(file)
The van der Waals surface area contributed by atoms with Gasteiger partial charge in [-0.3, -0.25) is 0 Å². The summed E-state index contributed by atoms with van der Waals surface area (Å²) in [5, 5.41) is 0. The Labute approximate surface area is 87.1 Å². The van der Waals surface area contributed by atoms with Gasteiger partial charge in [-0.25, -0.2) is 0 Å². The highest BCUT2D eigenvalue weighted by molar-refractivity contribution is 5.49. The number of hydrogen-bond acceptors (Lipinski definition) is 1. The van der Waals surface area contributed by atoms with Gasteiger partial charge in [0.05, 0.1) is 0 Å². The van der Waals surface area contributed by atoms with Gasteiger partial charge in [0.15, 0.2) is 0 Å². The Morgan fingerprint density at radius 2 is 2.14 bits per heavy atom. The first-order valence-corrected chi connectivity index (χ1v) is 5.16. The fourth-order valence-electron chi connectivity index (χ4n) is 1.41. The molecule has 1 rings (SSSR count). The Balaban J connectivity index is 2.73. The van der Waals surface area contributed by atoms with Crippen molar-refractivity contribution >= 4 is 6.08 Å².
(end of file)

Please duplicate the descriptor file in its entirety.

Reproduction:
The van der Waals surface area contributed by atoms with Gasteiger partial charge in [-0.3, -0.25) is 0 Å². The summed E-state index contributed by atoms with van der Waals surface area (Å²) in [5, 5.41) is 0. The Labute approximate surface area is 87.1 Å². The van der Waals surface area contributed by atoms with Gasteiger partial charge in [-0.25, -0.2) is 0 Å². The highest BCUT2D eigenvalue weighted by molar-refractivity contribution is 5.49. The number of hydrogen-bond acceptors (Lipinski definition) is 1. The van der Waals surface area contributed by atoms with Gasteiger partial charge in [0.05, 0.1) is 0 Å². The van der Waals surface area contributed by atoms with Gasteiger partial charge in [0.15, 0.2) is 0 Å². The Morgan fingerprint density at radius 2 is 2.14 bits per heavy atom. The first-order valence-corrected chi connectivity index (χ1v) is 5.16. The fourth-order valence-electron chi connectivity index (χ4n) is 1.41. The molecule has 1 rings (SSSR count). The Balaban J connectivity index is 2.73. The van der Waals surface area contributed by atoms with Crippen molar-refractivity contribution >= 4 is 6.08 Å².